|The Before Trilogy|
|Directed by||Richard Linklater|
|Edited by||Sandra Adair|
|Box office||$61.5 million|
The Before trilogy consists of three American romance films directed by Richard Linklater, and starring Ethan Hawke and Julie Delpy. Beginning with Before Sunrise (1995), and continuing with two sequels, Before Sunset (2004) and Before Midnight (2013). The films were all written by Linklater, along with Kim Krizan on the first film, and with Hawke and Delpy on the last two.[a]
Set and filmed in nine year intervals, the films chronicle the romantic relationship between Jesse (Hawke) and Céline (Delpy) at three periods of their lives. The characters also make cameo appearances in Linklater's animated anthology film Waking Life (2001). The making of Before Midnight is chronicled in a 31-minute documentary titled After Before, which was filmed on set.
The films are considered minimal, consisting mostly of monologues and casual conversation with extended dialogue between the characters. Contrasting ideas and perspectives on life and love are detailed, with the series referencing time, self-discovery, age, loss, and parentage; it is considered an exploration of postmodern romance.
The Before trilogy received widespread critical acclaim, nominated for two Academy Awards, two Writers Guild of America Awards, and the Golden Globe Award for Best Actress – Motion Picture Comedy or Musical for Delpy for Before Midnight. The series is also a commercial success, grossing $61.5 million worldwide against a combined budget of $7.5 million. Although discussed by the filmmakers and widely rumored, a fourth film is not in development.
The films were distributed by Sony Pictures (under their Columbia and Classics labels for the first and third films) and Warner Bros. Pictures (under its Independent label for the second only), while all three were produced by Castle Rock Entertainment; Before Midnight was also produced by Venture Forth and Linklater's production company, Detour Filmproduction.
Before Sunrise is set in a single night in Vienna as Jesse, an American student traveling Europe, and Céline, a French student visiting relatives, meet on a Eurail train to Paris. They wander the streets of Vienna and fall in love, but they go their separate ways and agree to meet again in the future.
Before Sunset takes place nine years after the first film, and is set in a single afternoon in Paris. Jesse, now a married father and a best-selling author, meets Céline while on tour promoting his latest book, which retells their meeting in Vienna. They wander Paris and lament on not following through with their plans to reunite. At the end of the film, Jesse goes to Céline's apartment, deciding to miss his flight home to stay with her.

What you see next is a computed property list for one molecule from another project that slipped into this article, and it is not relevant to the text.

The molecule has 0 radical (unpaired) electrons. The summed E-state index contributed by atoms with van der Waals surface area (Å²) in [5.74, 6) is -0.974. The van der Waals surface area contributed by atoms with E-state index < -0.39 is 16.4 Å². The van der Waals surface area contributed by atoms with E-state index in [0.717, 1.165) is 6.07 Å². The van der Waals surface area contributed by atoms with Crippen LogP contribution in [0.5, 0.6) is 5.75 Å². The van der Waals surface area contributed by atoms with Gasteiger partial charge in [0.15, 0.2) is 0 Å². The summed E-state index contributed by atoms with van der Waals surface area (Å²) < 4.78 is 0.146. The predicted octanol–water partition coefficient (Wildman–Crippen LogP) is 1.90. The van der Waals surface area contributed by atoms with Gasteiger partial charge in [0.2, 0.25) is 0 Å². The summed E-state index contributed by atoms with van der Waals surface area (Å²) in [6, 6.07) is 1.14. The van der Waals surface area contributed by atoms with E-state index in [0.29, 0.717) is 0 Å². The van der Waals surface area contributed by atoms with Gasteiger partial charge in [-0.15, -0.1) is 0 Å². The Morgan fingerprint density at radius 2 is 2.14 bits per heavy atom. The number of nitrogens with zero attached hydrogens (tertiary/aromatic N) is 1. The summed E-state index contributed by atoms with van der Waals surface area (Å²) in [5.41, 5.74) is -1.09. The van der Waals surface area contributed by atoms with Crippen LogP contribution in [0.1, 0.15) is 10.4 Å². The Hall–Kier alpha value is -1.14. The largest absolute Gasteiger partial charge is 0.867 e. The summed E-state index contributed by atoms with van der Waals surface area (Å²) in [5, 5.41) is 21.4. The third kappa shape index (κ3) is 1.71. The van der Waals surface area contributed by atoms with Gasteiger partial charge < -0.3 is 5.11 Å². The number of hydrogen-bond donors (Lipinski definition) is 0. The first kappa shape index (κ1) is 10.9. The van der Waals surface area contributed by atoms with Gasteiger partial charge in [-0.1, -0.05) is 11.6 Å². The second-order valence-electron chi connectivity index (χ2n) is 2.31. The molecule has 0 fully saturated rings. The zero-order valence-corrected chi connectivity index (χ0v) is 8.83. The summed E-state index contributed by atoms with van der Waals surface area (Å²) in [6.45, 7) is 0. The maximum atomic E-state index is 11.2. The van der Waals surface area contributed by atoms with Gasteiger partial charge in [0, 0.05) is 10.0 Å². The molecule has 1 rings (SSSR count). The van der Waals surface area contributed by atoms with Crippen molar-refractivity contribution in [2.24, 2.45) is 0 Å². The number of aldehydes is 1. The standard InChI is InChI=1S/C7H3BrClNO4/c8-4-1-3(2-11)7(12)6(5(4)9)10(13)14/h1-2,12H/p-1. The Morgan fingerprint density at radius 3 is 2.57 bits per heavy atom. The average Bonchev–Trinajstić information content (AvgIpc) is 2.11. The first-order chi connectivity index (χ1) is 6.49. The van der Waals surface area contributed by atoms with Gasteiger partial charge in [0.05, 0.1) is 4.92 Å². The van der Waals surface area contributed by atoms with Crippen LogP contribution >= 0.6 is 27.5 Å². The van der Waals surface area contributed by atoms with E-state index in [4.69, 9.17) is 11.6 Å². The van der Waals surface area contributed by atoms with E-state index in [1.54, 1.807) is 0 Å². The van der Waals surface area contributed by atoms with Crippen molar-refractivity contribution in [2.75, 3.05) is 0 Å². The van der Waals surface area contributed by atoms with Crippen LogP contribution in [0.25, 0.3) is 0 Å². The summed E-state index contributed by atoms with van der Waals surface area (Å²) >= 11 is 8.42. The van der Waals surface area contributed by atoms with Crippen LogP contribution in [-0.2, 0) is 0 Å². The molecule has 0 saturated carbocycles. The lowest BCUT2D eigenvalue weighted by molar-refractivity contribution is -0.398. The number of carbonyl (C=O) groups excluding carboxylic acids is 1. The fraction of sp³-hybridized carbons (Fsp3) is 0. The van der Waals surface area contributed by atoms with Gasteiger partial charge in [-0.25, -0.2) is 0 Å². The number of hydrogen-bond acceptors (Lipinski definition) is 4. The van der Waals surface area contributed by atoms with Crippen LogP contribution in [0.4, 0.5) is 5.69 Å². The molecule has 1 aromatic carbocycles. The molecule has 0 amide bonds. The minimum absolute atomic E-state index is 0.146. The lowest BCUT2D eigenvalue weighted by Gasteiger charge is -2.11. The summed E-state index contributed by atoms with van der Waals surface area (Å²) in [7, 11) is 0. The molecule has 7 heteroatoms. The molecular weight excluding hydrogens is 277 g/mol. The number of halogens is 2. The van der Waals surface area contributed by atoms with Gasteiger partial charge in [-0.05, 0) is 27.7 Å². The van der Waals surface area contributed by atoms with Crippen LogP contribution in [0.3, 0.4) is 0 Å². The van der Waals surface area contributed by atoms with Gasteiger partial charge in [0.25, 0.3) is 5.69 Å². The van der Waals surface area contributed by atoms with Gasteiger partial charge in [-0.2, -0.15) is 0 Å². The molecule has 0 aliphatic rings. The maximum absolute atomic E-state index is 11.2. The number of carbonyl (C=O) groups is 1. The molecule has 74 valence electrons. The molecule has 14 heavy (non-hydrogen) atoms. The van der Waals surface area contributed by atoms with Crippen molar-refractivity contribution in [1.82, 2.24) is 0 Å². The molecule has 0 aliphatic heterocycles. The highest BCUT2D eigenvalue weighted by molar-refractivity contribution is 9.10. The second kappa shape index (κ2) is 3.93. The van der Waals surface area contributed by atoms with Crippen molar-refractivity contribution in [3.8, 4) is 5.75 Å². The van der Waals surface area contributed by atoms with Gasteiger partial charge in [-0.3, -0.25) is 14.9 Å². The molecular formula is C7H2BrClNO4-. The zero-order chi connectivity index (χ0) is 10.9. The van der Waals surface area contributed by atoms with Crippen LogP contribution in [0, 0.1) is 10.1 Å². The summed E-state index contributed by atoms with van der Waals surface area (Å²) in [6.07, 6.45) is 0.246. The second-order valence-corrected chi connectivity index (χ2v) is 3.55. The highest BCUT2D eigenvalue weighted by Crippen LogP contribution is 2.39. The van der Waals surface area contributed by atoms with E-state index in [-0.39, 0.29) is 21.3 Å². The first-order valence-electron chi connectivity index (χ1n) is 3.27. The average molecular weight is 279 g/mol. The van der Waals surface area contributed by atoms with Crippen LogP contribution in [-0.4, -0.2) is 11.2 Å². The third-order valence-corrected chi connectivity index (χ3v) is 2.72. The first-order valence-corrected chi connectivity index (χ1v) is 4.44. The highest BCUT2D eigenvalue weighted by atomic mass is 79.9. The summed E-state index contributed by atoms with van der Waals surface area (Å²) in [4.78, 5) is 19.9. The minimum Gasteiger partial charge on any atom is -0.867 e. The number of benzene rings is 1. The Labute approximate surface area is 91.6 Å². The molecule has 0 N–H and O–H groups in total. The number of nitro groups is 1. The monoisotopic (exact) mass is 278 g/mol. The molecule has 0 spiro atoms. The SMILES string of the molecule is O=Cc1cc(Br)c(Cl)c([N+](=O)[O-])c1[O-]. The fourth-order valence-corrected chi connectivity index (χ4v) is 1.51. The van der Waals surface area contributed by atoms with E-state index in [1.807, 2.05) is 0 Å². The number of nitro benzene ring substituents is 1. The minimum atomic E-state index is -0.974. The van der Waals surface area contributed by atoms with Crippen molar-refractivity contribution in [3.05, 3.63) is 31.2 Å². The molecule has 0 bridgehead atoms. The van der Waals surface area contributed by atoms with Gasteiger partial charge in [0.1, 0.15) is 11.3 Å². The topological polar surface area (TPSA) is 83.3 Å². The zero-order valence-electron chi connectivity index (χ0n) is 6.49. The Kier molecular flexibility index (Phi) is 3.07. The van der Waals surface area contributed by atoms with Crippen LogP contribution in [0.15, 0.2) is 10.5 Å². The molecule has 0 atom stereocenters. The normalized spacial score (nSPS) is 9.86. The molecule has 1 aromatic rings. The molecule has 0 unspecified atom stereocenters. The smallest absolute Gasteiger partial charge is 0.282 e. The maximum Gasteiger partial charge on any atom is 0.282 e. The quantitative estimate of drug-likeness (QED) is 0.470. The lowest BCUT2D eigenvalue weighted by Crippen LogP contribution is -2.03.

Before Midnight takes place nine years later after the second film, and is set in a single day on the Peloponnese coast in Greece. Jesse and Céline, now a couple with twin daughters, argue over Jesse's desire to relocate to Chicago to be closer to his son, Hank, while Céline wishes to stay in Paris to take a job with the French government. Despite their relationship being tested, they eventually reconcile.
Before Sunrise was inspired by a woman whom Richard Linklater met in a toy shop in Philadelphia in 1989. Due to the prevalence of dialogue, Linklater opted to collaborate on the screenplay with Kim Krizan, who previously appeared in his films Slacker (1990) and Dazed and Confused (1993). According to Linklater, "her mind [is] a constant stream of confident and intelligent ideas", as they talked about the film's concept and characters; only discussing an outline, the screenplay was written in 11 days. Linklater wished to explore the "relationships of life and discover two people [of] complete anonymity and try to find out who they really were". As a result, he decided on a foreign setting, deciding a person is "more open to experiences outside your realm".
Casting for the first film took nine months; originally against casting Ethan Hawke, considering him too young for the part, Linklater hired him after seeing him at a play in New York City. After hiring Julie Delpy, Linklater asked them to read together in Austin, Texas, then deciding they were right for the roles. In 2016, Delpy told Creative Screenwriting she and Hawke performed uncredited rewrites, stating "the original screenplay [lacked] romance. It was a lot of talking [and] Richard hired us to bring the romance to the film". Despite not being credited, Delpy claimed that a credit from a relatively unknown actress may have prevented the film from gaining finance. Delpy and Hawke subsequently received writing credit for the sequels.
Linklater considered a larger budget sequel, to be filmed in four locations. His proposal did not secure funding, so he scaled back the concept of the film, with Hawke, Linklater, and Delpy working independently on their own screenplays over the years. They also adapted elements of the earlier scripts for Before Sunrise for the sequel.